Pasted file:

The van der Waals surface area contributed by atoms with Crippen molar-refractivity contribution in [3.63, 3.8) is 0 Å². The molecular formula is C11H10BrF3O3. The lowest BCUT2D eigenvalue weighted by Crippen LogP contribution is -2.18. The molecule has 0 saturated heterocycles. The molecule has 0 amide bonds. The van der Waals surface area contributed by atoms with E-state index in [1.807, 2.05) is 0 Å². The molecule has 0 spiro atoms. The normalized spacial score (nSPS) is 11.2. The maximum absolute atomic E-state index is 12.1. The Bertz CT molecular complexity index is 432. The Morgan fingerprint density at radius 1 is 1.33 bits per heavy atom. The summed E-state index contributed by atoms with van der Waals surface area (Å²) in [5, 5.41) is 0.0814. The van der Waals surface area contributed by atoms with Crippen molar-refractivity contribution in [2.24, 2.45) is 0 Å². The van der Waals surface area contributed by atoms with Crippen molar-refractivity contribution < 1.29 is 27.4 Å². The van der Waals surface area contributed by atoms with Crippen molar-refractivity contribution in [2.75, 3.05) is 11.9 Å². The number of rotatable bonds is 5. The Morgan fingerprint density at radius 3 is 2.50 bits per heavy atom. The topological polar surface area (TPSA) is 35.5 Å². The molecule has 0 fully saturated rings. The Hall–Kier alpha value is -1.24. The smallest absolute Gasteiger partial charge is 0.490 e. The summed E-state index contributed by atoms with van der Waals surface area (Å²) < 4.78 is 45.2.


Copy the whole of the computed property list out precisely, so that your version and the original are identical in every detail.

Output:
The van der Waals surface area contributed by atoms with Crippen molar-refractivity contribution in [3.63, 3.8) is 0 Å². The molecular formula is C11H10BrF3O3. The lowest BCUT2D eigenvalue weighted by Crippen LogP contribution is -2.18. The molecule has 0 saturated heterocycles. The molecule has 0 amide bonds. The van der Waals surface area contributed by atoms with E-state index in [1.807, 2.05) is 0 Å². The molecule has 0 spiro atoms. The normalized spacial score (nSPS) is 11.2. The maximum absolute atomic E-state index is 12.1. The Bertz CT molecular complexity index is 432. The Morgan fingerprint density at radius 1 is 1.33 bits per heavy atom. The summed E-state index contributed by atoms with van der Waals surface area (Å²) in [5, 5.41) is 0.0814. The van der Waals surface area contributed by atoms with Crippen molar-refractivity contribution in [2.24, 2.45) is 0 Å². The van der Waals surface area contributed by atoms with Crippen molar-refractivity contribution < 1.29 is 27.4 Å². The van der Waals surface area contributed by atoms with Crippen molar-refractivity contribution in [2.75, 3.05) is 11.9 Å². The number of rotatable bonds is 5. The Morgan fingerprint density at radius 3 is 2.50 bits per heavy atom. The topological polar surface area (TPSA) is 35.5 Å². The molecule has 0 fully saturated rings. The Hall–Kier alpha value is -1.24. The smallest absolute Gasteiger partial charge is 0.490 e. The summed E-state index contributed by atoms with van der Waals surface area (Å²) < 4.78 is 45.2.